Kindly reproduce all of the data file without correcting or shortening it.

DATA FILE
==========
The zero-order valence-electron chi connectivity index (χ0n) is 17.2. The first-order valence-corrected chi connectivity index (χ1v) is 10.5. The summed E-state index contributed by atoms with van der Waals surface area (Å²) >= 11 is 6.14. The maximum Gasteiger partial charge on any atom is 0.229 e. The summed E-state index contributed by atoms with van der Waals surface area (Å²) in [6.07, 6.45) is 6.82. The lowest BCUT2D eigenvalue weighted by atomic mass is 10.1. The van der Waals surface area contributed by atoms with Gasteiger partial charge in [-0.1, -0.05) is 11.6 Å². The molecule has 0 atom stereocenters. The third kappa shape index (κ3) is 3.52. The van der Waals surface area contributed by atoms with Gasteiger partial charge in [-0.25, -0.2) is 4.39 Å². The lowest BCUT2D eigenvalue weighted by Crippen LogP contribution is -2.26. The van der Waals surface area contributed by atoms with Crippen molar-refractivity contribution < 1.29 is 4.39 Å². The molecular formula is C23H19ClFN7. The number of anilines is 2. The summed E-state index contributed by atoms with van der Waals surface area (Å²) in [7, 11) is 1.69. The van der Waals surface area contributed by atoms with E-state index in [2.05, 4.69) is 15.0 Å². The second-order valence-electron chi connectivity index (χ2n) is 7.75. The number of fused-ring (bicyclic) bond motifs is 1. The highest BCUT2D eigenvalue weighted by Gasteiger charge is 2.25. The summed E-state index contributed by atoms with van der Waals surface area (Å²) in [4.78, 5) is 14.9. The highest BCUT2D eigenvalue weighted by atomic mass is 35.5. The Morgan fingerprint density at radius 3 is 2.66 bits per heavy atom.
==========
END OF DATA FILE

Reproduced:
The zero-order valence-electron chi connectivity index (χ0n) is 17.2. The first-order valence-corrected chi connectivity index (χ1v) is 10.5. The summed E-state index contributed by atoms with van der Waals surface area (Å²) >= 11 is 6.14. The maximum Gasteiger partial charge on any atom is 0.229 e. The summed E-state index contributed by atoms with van der Waals surface area (Å²) in [6.07, 6.45) is 6.82. The lowest BCUT2D eigenvalue weighted by atomic mass is 10.1. The van der Waals surface area contributed by atoms with Gasteiger partial charge in [-0.1, -0.05) is 11.6 Å². The molecule has 0 atom stereocenters. The third kappa shape index (κ3) is 3.52. The van der Waals surface area contributed by atoms with Gasteiger partial charge in [-0.25, -0.2) is 4.39 Å². The lowest BCUT2D eigenvalue weighted by Crippen LogP contribution is -2.26. The van der Waals surface area contributed by atoms with Crippen molar-refractivity contribution < 1.29 is 4.39 Å². The molecular formula is C23H19ClFN7. The number of anilines is 2. The summed E-state index contributed by atoms with van der Waals surface area (Å²) in [7, 11) is 1.69. The van der Waals surface area contributed by atoms with E-state index in [2.05, 4.69) is 15.0 Å². The second-order valence-electron chi connectivity index (χ2n) is 7.75. The number of fused-ring (bicyclic) bond motifs is 1. The highest BCUT2D eigenvalue weighted by Gasteiger charge is 2.25. The summed E-state index contributed by atoms with van der Waals surface area (Å²) in [4.78, 5) is 14.9. The highest BCUT2D eigenvalue weighted by atomic mass is 35.5. The Morgan fingerprint density at radius 3 is 2.66 bits per heavy atom.